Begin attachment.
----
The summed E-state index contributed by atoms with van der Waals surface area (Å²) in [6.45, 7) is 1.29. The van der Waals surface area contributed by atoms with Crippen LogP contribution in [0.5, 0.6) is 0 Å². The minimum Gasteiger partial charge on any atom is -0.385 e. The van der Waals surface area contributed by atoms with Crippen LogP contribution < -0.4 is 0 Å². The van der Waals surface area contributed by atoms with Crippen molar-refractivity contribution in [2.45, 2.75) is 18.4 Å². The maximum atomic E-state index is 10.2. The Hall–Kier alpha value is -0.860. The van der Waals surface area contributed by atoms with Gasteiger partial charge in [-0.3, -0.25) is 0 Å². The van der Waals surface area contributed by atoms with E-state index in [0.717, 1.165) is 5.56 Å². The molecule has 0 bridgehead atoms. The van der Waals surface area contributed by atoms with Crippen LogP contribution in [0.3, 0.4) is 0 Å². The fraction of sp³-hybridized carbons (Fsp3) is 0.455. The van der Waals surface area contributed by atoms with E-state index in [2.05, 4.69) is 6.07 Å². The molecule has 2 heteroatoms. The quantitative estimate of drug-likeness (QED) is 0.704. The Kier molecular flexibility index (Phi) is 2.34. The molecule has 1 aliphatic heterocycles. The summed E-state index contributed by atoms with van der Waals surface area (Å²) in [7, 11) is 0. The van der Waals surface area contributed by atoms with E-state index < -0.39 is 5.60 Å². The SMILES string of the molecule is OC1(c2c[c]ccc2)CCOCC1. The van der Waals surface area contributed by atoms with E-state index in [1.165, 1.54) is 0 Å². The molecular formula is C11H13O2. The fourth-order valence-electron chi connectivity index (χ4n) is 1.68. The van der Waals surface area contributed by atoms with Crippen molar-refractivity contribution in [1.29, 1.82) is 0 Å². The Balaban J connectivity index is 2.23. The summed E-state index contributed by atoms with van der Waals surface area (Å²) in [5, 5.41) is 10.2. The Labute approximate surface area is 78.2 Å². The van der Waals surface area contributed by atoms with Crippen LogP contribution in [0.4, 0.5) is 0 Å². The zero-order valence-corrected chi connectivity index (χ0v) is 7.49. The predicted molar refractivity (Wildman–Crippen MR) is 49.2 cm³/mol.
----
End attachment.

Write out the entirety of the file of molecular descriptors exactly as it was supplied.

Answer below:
The summed E-state index contributed by atoms with van der Waals surface area (Å²) in [6.45, 7) is 1.29. The van der Waals surface area contributed by atoms with Crippen LogP contribution in [0.5, 0.6) is 0 Å². The minimum Gasteiger partial charge on any atom is -0.385 e. The van der Waals surface area contributed by atoms with Crippen LogP contribution < -0.4 is 0 Å². The van der Waals surface area contributed by atoms with Crippen molar-refractivity contribution in [2.45, 2.75) is 18.4 Å². The maximum atomic E-state index is 10.2. The Hall–Kier alpha value is -0.860. The van der Waals surface area contributed by atoms with Gasteiger partial charge in [-0.3, -0.25) is 0 Å². The van der Waals surface area contributed by atoms with E-state index in [0.717, 1.165) is 5.56 Å². The molecule has 0 bridgehead atoms. The van der Waals surface area contributed by atoms with Crippen LogP contribution in [0.3, 0.4) is 0 Å². The fraction of sp³-hybridized carbons (Fsp3) is 0.455. The van der Waals surface area contributed by atoms with E-state index in [2.05, 4.69) is 6.07 Å². The molecule has 2 heteroatoms. The quantitative estimate of drug-likeness (QED) is 0.704. The Kier molecular flexibility index (Phi) is 2.34. The molecule has 1 aliphatic heterocycles. The summed E-state index contributed by atoms with van der Waals surface area (Å²) in [7, 11) is 0. The van der Waals surface area contributed by atoms with E-state index < -0.39 is 5.60 Å². The SMILES string of the molecule is OC1(c2c[c]ccc2)CCOCC1. The van der Waals surface area contributed by atoms with E-state index in [1.165, 1.54) is 0 Å². The molecular formula is C11H13O2. The fourth-order valence-electron chi connectivity index (χ4n) is 1.68. The van der Waals surface area contributed by atoms with Crippen molar-refractivity contribution in [1.29, 1.82) is 0 Å². The Balaban J connectivity index is 2.23. The summed E-state index contributed by atoms with van der Waals surface area (Å²) in [5, 5.41) is 10.2. The Labute approximate surface area is 78.2 Å². The van der Waals surface area contributed by atoms with Crippen LogP contribution in [0.4, 0.5) is 0 Å². The zero-order valence-corrected chi connectivity index (χ0v) is 7.49. The predicted molar refractivity (Wildman–Crippen MR) is 49.2 cm³/mol.